This is something Dak Prescott mentioned often in the spring, how much it helped him having that veteran brain on the field with him. And in just the first few games, Cobb's physicality (he was also a running back in high school, and after being recruited he found out Tennessee had in mind playing him as a defensive back) has made a difference.

So now he's a Cowboy. After being a Packer for a long time, especially in NFL years. What's that like? Has Cobb been in Dallas long enough to know that yet?

"I think I'm starting to feel it," he said thoughtfully, the nearly ever-present smile playing over his open features. "I think, as you said, these are two storied programs. Each has had a lot of success in its own way. When I first came here … when they say things are bigger in Texas, that's not a lie. The facility is unbelievable. The stadium, unbelievable. You have plush seats everywhere you go. Clubs on every level. So much stuff going on at both facilities. There's a presence whenever you walk in when it comes to being a part of the Dallas Cowboys and being at The Star."

Cobb had other offers. Why were the Cowboys the best fit for him?

"It felt like the best situation. I said from the beginning, I'm playing for a championship," he said. "I want to be a part of something special. Look in this locker room. Look at the names. On paper, we have everything it takes. Now, it comes to being efficient, executing the offense, making plays defensively, and putting ourselves in situations to win games. And doing that consistently throughout the games to put us in a position to be in the playoffs and go on a run."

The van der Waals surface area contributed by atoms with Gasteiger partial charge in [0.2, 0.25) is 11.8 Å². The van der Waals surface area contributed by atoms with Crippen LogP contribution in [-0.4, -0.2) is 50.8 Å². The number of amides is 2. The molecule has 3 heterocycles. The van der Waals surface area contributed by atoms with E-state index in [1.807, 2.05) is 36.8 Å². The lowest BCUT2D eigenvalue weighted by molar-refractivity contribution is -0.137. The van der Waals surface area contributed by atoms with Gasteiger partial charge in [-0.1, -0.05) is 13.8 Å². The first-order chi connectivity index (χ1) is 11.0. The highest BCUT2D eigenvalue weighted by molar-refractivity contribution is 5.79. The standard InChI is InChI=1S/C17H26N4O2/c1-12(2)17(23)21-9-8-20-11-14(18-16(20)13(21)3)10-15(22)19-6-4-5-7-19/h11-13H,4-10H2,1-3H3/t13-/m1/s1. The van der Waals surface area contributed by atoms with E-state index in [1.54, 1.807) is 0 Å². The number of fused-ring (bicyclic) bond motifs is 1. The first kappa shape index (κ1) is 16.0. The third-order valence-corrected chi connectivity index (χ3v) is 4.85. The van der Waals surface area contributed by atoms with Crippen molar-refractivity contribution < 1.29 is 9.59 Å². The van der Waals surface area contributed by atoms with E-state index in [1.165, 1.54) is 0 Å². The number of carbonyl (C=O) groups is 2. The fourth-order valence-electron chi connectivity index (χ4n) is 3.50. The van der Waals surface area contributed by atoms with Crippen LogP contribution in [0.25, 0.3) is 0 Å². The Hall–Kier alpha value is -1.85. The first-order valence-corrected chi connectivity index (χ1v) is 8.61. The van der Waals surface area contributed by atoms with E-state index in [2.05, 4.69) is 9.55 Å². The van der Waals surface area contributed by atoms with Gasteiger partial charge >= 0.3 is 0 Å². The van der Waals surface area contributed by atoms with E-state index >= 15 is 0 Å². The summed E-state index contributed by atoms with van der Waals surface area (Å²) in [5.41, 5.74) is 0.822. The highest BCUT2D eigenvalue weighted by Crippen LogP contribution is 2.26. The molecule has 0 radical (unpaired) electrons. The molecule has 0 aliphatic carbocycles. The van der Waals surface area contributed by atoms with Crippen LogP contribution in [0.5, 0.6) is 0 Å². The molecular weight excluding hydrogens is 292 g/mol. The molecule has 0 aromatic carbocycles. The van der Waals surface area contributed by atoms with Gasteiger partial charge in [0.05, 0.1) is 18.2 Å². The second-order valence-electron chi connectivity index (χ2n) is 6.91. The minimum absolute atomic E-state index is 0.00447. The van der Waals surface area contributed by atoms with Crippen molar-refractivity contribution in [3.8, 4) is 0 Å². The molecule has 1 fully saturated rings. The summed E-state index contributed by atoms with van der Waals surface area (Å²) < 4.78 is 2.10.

By the way, Cobb is one of those names. He played in 11 playoff games in eight years. Was on all-rookie teams as a kick returner. Set Packers' records for combined yards. When did he realize he belonged, that he could be one of those names?

"I would say probably going into my fourth year," Cobb said. "I felt I had a really good second year in the NFL. The third year I broke my leg and I was out for 10 weeks. When I came back, I felt different. I felt like I was an elite guy, and my production went along with that. I've had some injuries here and there, but it comes down to, when you are on the field, can you make plays? Can I be the playmaker I think I can be?"

The beauty of Randall Cobb, though, is his ability to fit into a leadership role off the field as well as be a playmaker on it. He has special characteristics, AND he's walked into a locker room whose character and leadership are among its strengths. Cobb saw this right away, and those are parts of being a veteran pro he doesn't take lightly.

"I think they're very important," he nodded. "We have a lot of young guys on this team. They're looking at the guys who have been in the league five-plus years. The way I carry myself, I want to make sure I'm being a model for those guys, whether it's what I do in the weight room, my attention to detail in meetings, my approach to the game, my practice habits. I think all of those things are ways for guys to see what you do and how you go about your business so they can extend their careers."

Hall of Fame defensive back Charles Woodson was that guy for Cobb in Green Bay. It was, he said, seeing how Woodson watched film, how he practiced. What Cobb learned was that people are watching. People watch what you do. People see. And that informs the way Cobb is as a Cowboy.

"For sure," he said. "I want to give what was given to me. I think that what was shown me was out of love, out of wanting the best for me. Those guys were doing those things. I want to do that as well."

People see, all right. Cowboys Nation sees you, Randall Cobb.